I received some books for Christmas, as usual, and the one I am reading first is Malachy McCourt's History of Ireland (told as a series of stories of Irish legends and heroes, along with more modern history, all mixed in with the personal tidbits that make the McCourt boys' tales so interesting to read.
Malachy is Frank's younger brother, as those of you who are familar with Frank's "Angela's Ashes" are well aware. His writing style is every bit as captivating as Frank's, I think, and I already recommend Malachy's book to you even though I have only just started reading it.
One of the very first ancient stories that Malachy recounts in the book is of the legendary giant warrier Fionn mac Cumaill. Here I must tell you that Malachy McCourt relies heavily on the writings of the great Irish storyteller Peig Sayers for these early stories I am reading now. Peig was a fantastic storyteller of the early legends, especially in the oral tradition (as was McCourt's own father, by the way) but she never learned English and so her stories, related by Malachy, are directly from the Irish, of necessity. As a result, this wee American brain is mentally translating Fionn mac Cumaill as "Finn McCool", though McCourt never does. I take this liberty because McCourt mentions the legend of the "construction" of the wondrous "Giant's Causeway" in County Antrim which stretches out into the sea towards Scotland. I have heard of this legend before, but the Irish hero was called Finn McCool in the version I have read. So I make the assumption the names are the same, the latter simply anglicized. Please correct me if you disagree with my assumption.
I realize that Irish history may seem off-topic for this blog, Ireland not being part of the United Kingdom now, but if you know me you will understand my collateral interest and forgive my digression. (McCool happens to be of Northern Ireland, though, at least the Causeway story.)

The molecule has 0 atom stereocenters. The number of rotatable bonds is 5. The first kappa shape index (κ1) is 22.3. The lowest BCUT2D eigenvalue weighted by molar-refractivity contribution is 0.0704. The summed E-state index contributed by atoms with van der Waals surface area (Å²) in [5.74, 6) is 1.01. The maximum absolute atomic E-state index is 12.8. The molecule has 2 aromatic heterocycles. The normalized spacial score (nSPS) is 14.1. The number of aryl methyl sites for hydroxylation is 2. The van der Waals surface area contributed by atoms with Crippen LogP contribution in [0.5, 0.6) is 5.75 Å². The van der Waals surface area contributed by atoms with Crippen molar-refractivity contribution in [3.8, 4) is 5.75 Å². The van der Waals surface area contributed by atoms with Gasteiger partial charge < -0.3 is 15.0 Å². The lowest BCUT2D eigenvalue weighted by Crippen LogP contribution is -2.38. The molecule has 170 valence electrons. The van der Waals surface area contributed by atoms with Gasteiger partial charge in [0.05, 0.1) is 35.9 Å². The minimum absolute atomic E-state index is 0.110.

Anyway, the story goes that the visiting giant from Scotland came upon Fionn mac Cumaill, who had disguised himself as a baby. An 18-foot baby, but a baby nonetheless. And the "baby" bit the giant and caused the Scottish visitor to calculate that if an Irish baby were so fearsome, he had no further desire to meet the adult beings of the Isle, and ran back into the sea, pursued hotly by Fionn mac Cumaill, who was throwing rocks at the giant as the chase progressed. Legend says one of these rocks missed the giant and landed in the sea, becoming the Isle of Man.
I don't know.
But the stories are fascinating.
I am reading about Deirdre now.
"One day when the girl had grown into quite a beauty, her tutor was flaying a calf on the snow-covered ground. Nearby a raven was drinking the blood that had collected in the snow.
"Those three colors remind me of the man I would love, a man I see in my dreams," Dierdre told her nurse. "He has hair as black as the raven, cheeks as red as the calf's blood, and skin as white as the snow."
"There is such a man," said the nurse, and he lives in the household of [king] Connor. He is Naoise, son of Uisneach..."
I love it. I can't wait.